A Matter of Indonesia Roads, Flying Squirrels, and Physics (video)

Estimated Reading Time: 3 minutes |

Anyone who has ever visited Asia for even a short time knows that law enforcement officers in the region often take a laissez-faire attitude towards traffic violations. However, at AEC News Today, we take the matter of road safety very seriously due to the economic and social consequences (See: Playboy Bunny Fearz Poonnada Killed Drunk Driving in Thailand), and this minute-long clip shows exactly why road safety regulations needs to be enforced – because human ingenuity has its limits.

The video above shows the moments leading to an accident that happened in Bogor Regency in West Java, Indonesia. Shot from a bus by a holidaymaker on his way to Puncak — a popular weekend getaway for many Jakartans — the video shows a dangerously overloaded truck tilting at an unrecoverable angle while attempting to get through a corner, before falling onto its side.

Amazingly, a man – who can be seen sitting on top of the precariously stacked sacks in the video was not injured in the accident.

The passengers in the bus can be heard arguing about whether the man in question might be a ‘bajing loncat’ – a Sundanese term for flying squirrels – used to describe thugs who jump onto trucks before looting what they can get their hands on, throwing plundered good to waiting accomplices as the truck continues its journey. However, someone else points out that the man is actually using his weight to counter the roll of the truck; a human counterbalance.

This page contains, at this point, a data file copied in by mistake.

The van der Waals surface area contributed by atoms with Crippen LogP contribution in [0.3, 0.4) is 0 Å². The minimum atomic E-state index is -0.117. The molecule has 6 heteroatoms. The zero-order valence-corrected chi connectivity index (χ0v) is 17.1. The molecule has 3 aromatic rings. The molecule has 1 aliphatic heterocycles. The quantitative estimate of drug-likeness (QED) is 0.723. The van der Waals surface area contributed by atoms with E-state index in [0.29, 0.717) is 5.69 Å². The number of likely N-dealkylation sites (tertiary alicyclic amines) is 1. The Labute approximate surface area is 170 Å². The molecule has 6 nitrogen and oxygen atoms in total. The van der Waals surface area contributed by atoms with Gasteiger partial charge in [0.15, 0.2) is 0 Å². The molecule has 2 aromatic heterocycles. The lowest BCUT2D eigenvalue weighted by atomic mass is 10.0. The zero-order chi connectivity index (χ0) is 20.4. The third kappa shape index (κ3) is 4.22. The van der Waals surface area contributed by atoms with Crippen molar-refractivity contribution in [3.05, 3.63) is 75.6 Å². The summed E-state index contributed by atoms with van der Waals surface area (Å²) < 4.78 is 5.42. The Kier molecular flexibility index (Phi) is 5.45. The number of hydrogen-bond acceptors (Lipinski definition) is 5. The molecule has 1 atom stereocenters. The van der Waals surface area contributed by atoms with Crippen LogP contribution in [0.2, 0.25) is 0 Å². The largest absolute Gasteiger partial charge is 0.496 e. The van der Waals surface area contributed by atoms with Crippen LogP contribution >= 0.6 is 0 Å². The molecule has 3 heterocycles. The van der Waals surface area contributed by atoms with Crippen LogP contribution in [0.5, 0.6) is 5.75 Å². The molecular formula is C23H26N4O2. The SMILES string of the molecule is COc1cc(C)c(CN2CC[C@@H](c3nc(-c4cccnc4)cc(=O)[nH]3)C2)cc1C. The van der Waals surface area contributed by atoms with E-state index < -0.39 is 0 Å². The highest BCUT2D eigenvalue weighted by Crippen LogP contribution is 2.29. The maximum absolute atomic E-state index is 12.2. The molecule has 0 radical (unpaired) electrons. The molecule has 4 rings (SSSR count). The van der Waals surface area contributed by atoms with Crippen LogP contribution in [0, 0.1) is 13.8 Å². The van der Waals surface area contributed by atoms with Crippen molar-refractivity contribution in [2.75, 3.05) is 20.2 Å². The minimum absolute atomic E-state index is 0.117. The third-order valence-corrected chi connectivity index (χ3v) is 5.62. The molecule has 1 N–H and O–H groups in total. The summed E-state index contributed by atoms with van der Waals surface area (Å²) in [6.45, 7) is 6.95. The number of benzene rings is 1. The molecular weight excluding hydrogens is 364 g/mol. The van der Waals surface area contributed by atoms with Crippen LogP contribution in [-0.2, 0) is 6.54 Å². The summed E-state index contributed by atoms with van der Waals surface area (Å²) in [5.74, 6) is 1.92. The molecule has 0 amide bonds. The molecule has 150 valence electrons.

Then, as is want to occur in situations such as this, physics kicks in and the weight of a person – particularly an Indonesia weighing in the vicinity of 50kg (about 110 lb) as a counter balance is simply not enough, and the truck falls onto its side, the human counterbalance casually sliding down the opposite side of the truck as it falls over.

This is not the first incident where a lack of judicious has caught the public’s attention. A string of fatal incidents involving passenger buses, including an incident in April this year that took the lives of 13 people, have occurred on this stretch of road that connects the Greater Jakarta region with its satellite industrial estates around Bogor and Puncak in West Java.

The lack of enforcement, complete ignorance of road safety, coupled with poor maintenance, and a winding provincial road that has yet to see an upgrade since it was constructed — sounds like a recipe for disaster.

Despite the fact that violators face harsh penalties that could include fines and/or imprisonment, traffic regulations in Indonesia are often only enforced during the lead up to and from the nearest public holidays.

Thankfully the countdown to Eid al-Adha in Indonesia is currently underway meaning visitors can breathe a sigh of relief. There should be no overloaded trucks on the roads for the next couple of weeks.

After that though, one can’t help but think things will return to normal and this won’t be the last truck to fall on its side. On a brighter note though, none of the bags appear to have fallen off the truck.

 

Feature video รุ่นใหญ่วัยเก๋า

 

 

The following two tabs change content below.
Rama Ariadi

Rama Ariadi

Rama finished his Master of International Relations at the University of Melbourne in 2014, before relocating to Southeast Asia to work as a researcher for Channel NewsAsia. Throughout his career, he has written for The Jakarta Post, Tempo English, and reported as a Correspondent for CNN Indonesia.
Rama Ariadi

Latest posts by Rama Ariadi (see all)

Do you know more about this story? Leave a comment or email: feedback@aecnewstoday.com